The new year begins with the cutting of “ vassilopita” a special cake with a coin hidden inside. This tradition is followed everywhere in Greece. Associations and unions hold some kind of event giving the chance for having a good time in the middle of the winter.
It is a celebration on the 6th of January in memory of the baptism of Jesus Christ in the waters of Jordan River.
After the mass in church, the priest, followed by all the people, goes to the seaside where he drops a cross in the sea to sanctify the water. Young man and women of the village dive in the cold water after it and it is a great honor and blessing for him or her who brings the cross up. After this ceremony, the divers go from house to house where they are treated like guests.
“Tsiknopempti”- a Thursday in the second of the three weeks of carnival- is celebrated at barbecue taverns by the whole family.
The last weekend of Carnival all the towns and villages have some events, a parade or a dance around a pole (like the Maypole) to celebrate the last days of the carnival. People dress up in different costumes and have fun.
The last event, the scurrilous carnival, takes place at Agia Anna on Ash Monday. People there are celebrating using free and dirty language, a tradition that goes back to the ancient Dionysian feasts.
On “Clean Monday” as we call it, we celebrate the start of the fasting period with special vegan dishes – no meat for 40 days. We also fly kites on the beach. In Rovies you can watch the traditional dance “how to grind pepper”.
In Rovies, after church, the kindergarten and elementary school children parade through the village to celebrate the rising of the enslaved Greeks against the Turks in 1821.
In Limni the high school students as well as the boy scouts march in front of the town officials.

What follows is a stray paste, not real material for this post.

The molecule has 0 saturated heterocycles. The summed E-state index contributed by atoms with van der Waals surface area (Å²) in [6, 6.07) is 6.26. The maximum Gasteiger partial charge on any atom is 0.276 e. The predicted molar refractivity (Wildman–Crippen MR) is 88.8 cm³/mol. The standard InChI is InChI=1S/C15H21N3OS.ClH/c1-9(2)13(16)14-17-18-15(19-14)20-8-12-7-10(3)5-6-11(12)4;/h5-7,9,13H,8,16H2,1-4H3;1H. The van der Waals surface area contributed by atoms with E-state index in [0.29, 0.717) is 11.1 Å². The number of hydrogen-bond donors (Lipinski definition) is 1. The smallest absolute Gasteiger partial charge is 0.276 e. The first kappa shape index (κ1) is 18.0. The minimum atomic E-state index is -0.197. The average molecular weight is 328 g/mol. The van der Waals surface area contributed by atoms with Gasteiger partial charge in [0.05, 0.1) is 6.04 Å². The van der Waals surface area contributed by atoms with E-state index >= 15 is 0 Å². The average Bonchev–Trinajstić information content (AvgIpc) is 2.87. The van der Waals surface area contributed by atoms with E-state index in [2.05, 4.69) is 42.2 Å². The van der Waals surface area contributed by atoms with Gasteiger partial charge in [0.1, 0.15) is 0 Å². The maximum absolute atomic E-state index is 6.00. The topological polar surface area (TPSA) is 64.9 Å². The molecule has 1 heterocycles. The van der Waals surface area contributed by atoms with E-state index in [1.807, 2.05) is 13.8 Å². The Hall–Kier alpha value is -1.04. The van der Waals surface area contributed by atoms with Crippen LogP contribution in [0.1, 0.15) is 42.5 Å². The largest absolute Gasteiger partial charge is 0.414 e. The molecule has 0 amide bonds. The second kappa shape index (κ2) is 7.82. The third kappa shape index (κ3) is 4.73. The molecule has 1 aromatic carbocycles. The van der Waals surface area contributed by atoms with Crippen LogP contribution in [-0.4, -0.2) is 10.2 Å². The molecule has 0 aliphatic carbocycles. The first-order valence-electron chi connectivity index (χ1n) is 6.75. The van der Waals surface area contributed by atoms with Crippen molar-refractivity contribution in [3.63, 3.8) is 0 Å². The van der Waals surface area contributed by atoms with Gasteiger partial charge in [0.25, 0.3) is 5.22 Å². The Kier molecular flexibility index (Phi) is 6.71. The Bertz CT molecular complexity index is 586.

The students, some of them wearing traditional costumes, then form circles and dance traditional Greek dances. The crowd soon joins in.
Holy week and Easter
Both regular and fasting dishes you will find at the taverns in the area.
On Good Friday, after the evening mass, you can follow the procession of the Epitaph in Rovies under the light of small lanterns along the way.
On Holy Saturday the mass celebrated for the Rising of Christ starts at about 11:00 pm. On 12 midnight the priest and the faithful around the church shout “Christos Anesti” –Christ is Risen- and light each others’ candle from the holy light brought from Jerusalem.
For your dinner on Holy Saturday (Greek have it after midnight) you may have to reserve a table.
An experience you shouldn’t miss is the burning of Judas and the flying of air-balloons at Agios –near Edipsos- on Easter Sunday
"Easter is the greatest holiday in the Orthodox Church. It is celebrated according to a prescribed set of rituals, beginning with Good Friday funeral processions, peaking with Resurrection service at midnight on Saturday and relaxing into a bucolic lamb-roasting party the next day. Epitaphios or funeral procession starts about 8 and everyone carries a bee wax candle and talks in whispers...
Midnight on Saturday is a magical moment. The churches are packed, the squares outside them brimming with expectant latecomers, each one clutching an unlit candle. At the first stroke the priest emerges from the darkened church with a lit candle and proclaims the eagerly awaited words, Chistos anesti (Christ is risen). As the flame moves from the priest taper through the congregation’s candles, rockets flash, firecrackers explode, and the church bells peal exultantly. A few of the faithful try (in vain) to sing the wonderful Easter hymn against the commotion...
Traditionally, the midnight meal consists of red eggs, feta cheese and magiritsa, a rich egg-lemon soup made of lamb innards, spiting onions and drill...
The lamb itself is eaten the following noon. Usually the men of each clan are responsible for the cooking: they skewer the lamb and sew up its belly, often stuffing it with thyme sprigs and halved lemon or two; they dig the barbecue pit in the courtyard, fill it with charcoal and heroically rise to light it just a few hours after the midnight meal has ended.
By nine or ten o’clock one man will be turning the lamb slowly, while a squad of others offer helpful remarks, discusses soccer team scores or make baleful predictions about the weather, before setting in for their pastime, bashing the government. From time to time a woman will dart from the kitchen with a plate of bread and cheese refilling coffee cups until the men decide to shift to wine, ouzo or tsipouro (usually no later than eleven)..."